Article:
Rossie M, Turati F, Lagiou P, Trichopoilos D, Augustin LS, La Veechia C, Trichopoilos A. Mediterranean diet and glycaemic load in relation to incidence of type 2 diabetes: Results from the Greek cohort of the population-based European Prospective Investigation into Cancer and Nutrition (EPIC). Diabetologia. 2013 Nov; 56(11): 2,405-2,413.
PubMed ID: 23975324
To investigate two different dietary aspects, i.e., adherence to the Mediterranean diet and glycemic load (GL), in relation to diabetes occurrence.
- Could be contacted and responded during follow-up
- Did not have diabetes, cancer, cardiovascular disease or stoke
- Dietary data that did not contain any missing values.
From the original 28,572 EPIC participants, exclusions include the following:
- 1,027 because they could not be traced or did not respond during follow-up
- 2,302 due to prevalent diabetes at enrollment
- 694 due to prevalent cancer
- 1880 due to cardiovascular diseases
- 902 due to stroke
- 344 due to missing values of dietary variables.
The participants for this cohort study were selected from the 28,572 Greek participants of the EPIC study.
Prospective cohort study.
Dietary Intake/Dietary Assessment Methodology
- A semi-quantitative food frequency questionnaire was used to detect usual intake of 150 foods and beverages
- Nutrient, ethanol and energy intakes were calculated using a food composition database modified to accommodate the particularities of the Greek diet
- A Mediterranean diet score was assessed through nine dietary components that capture the essence of the traditional Mediterranean diet. A value of zero or one was assigned to each component of the score as follows:
- For components frequently consumed in the traditional Mediterranean diet (i.e., vegetables, legumes, fruit and nuts, cereals, fish and seafood, as well a high ratio of monounsaturated to saturated lipids), participants whose consumption was above the sex–specific median were assigned a value of one; otherwise, zero.
- For components less frequently consumed in the traditional Mediterranean diet (dairy, as well as meat and meat products), participants whose consumption was at or below the sex–specific median were assigned a value of one; otherwise, zero
- A value of one was also given to men consuming 10g to less than 50g of ethanol per day and to women consuming 5g to less than 25g of ethanol per day; otherwise, a value of zero was assigned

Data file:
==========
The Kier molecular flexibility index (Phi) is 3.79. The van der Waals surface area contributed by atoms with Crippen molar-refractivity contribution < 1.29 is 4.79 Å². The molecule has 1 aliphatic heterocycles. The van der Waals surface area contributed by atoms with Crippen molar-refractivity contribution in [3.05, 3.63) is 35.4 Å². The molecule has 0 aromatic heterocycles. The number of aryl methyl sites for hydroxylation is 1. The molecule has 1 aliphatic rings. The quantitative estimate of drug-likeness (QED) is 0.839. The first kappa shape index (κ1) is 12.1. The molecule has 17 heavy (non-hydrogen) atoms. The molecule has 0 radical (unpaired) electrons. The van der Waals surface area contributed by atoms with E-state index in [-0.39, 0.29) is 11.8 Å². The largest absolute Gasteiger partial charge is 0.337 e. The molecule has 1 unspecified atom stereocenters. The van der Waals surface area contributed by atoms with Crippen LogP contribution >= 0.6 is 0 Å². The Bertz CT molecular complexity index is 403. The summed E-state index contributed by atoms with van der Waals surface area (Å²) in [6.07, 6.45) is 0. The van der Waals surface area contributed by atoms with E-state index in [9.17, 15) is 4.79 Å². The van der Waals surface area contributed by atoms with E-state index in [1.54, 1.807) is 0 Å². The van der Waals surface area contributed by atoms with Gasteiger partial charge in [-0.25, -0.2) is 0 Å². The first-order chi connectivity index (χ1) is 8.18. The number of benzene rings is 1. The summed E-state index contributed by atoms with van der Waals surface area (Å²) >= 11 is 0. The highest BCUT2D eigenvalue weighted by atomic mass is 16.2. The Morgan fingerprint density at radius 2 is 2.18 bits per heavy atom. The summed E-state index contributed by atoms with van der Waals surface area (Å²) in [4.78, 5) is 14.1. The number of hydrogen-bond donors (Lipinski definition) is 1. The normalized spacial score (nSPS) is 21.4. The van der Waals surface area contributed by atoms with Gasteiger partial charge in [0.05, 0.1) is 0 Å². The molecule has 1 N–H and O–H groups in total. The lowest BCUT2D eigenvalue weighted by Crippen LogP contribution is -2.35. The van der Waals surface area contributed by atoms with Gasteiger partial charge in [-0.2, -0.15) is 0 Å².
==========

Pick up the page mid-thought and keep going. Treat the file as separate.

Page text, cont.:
- Thus, the total MDS ranged from zero (minimal adherence to the traditional Mediterranean diet) to nine (maximal adherence to the traditional Mediterranean diet)
- The average daily GL was calculated for each study participant by adding up the products of the carbohydrate content per serving for each food, multiplied by the average number of servings of that food per day, multiplied by the food’s GI
- Average daily GI as calculated by dividing GL by the total amount of available carbohydrate.
- Frequency distribution was estimated for categorical variables and quartile values for continuous variables
- Cox proportional hazards regression models were used to assess the relationships of diabetes with MDS (in categories zero to three, four, five, six to nine, as well as per two-point increase), GL (in sex-specific quartiles, as well as per ten-point increase) or with a combination of GL and MDS (GL less than or equal to or more than sex-specific median and MDS less than or equal to or more than median, four)
- Models were adjusted for age, sex, level of education, BMI, physical activity expressed in MET hours per day and waist-to-hip ratio
- Models for MDS and for the combination of GL and MDS were also adjusted for total energy intake (sex-specific quintiles, categorically); those for GL, for non-carbohydrate energy intake (sex-specific quintiles, categorically), in order to avoid possible over-adjustment due to the high correlation between GL and carbohydrates (since carbohydrate intake contributes to the GL computation)
- Hazard ratios (HR) were estimated for diabetes according to GI through the model used for GL adjusting for total energy intake
- If the value of the adjustment variable was missing, it was replaced using the central category
- Analyses were performed for the overall study population and in strata of age, sex, BMI and physical activity.
Timing of Measurements
- Food frequency questionnaire: Administered at enrollment to gather dietary information for the year preceeding enrollment
- Diagnosis of diabetes: Date of diagnosis or date of death.
Diagnosis of diabetes was ascertained via medical records (discharge diagnosis or death certificates).
- Mediterranean diet score
- Glycemic load.
- Level of education
- Physical activity
- Waist-to-hip ratio
- Total energy intake
- Non-carbohydrate energy intake.
- Initial N: 28,572
- Attrition (final N): 22,295
- Age: 39 to 63 years
- Other relevant demographics:
- Educational levels
- Total physical activity.
- Waist-to-hip ratio.
- Location: Greece.
- Better educated participants tended to be more compliant with the Mediterranean diet